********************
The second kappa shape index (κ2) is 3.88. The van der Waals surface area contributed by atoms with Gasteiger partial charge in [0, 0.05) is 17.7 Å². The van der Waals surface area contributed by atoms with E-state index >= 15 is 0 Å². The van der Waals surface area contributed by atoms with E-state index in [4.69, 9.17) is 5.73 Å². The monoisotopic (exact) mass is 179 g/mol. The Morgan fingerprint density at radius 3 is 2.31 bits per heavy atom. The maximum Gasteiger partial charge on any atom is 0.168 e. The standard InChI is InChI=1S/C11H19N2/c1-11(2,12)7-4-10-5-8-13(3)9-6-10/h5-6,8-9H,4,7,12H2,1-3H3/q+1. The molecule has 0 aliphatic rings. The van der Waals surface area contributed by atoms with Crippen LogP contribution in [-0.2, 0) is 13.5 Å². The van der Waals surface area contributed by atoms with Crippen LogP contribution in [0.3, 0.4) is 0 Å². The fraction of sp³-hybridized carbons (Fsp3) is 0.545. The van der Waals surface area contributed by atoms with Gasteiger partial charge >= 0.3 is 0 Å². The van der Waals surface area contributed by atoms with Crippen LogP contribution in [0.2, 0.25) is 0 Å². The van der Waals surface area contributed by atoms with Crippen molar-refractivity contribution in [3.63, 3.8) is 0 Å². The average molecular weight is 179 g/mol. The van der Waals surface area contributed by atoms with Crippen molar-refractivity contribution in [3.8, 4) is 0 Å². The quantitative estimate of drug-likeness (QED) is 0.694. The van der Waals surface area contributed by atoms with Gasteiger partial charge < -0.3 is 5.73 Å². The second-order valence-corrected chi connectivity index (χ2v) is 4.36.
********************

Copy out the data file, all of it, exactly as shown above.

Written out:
The second kappa shape index (κ2) is 3.88. The van der Waals surface area contributed by atoms with Gasteiger partial charge in [0, 0.05) is 17.7 Å². The van der Waals surface area contributed by atoms with E-state index >= 15 is 0 Å². The van der Waals surface area contributed by atoms with E-state index in [4.69, 9.17) is 5.73 Å². The monoisotopic (exact) mass is 179 g/mol. The Morgan fingerprint density at radius 3 is 2.31 bits per heavy atom. The maximum Gasteiger partial charge on any atom is 0.168 e. The standard InChI is InChI=1S/C11H19N2/c1-11(2,12)7-4-10-5-8-13(3)9-6-10/h5-6,8-9H,4,7,12H2,1-3H3/q+1. The molecule has 0 aliphatic rings. The van der Waals surface area contributed by atoms with Crippen LogP contribution in [-0.2, 0) is 13.5 Å². The van der Waals surface area contributed by atoms with Crippen LogP contribution in [0.3, 0.4) is 0 Å². The fraction of sp³-hybridized carbons (Fsp3) is 0.545. The van der Waals surface area contributed by atoms with Gasteiger partial charge >= 0.3 is 0 Å². The van der Waals surface area contributed by atoms with Crippen LogP contribution in [0.2, 0.25) is 0 Å². The van der Waals surface area contributed by atoms with Crippen molar-refractivity contribution in [3.63, 3.8) is 0 Å². The average molecular weight is 179 g/mol. The van der Waals surface area contributed by atoms with Crippen molar-refractivity contribution in [3.8, 4) is 0 Å². The quantitative estimate of drug-likeness (QED) is 0.694. The van der Waals surface area contributed by atoms with Gasteiger partial charge < -0.3 is 5.73 Å². The second-order valence-corrected chi connectivity index (χ2v) is 4.36.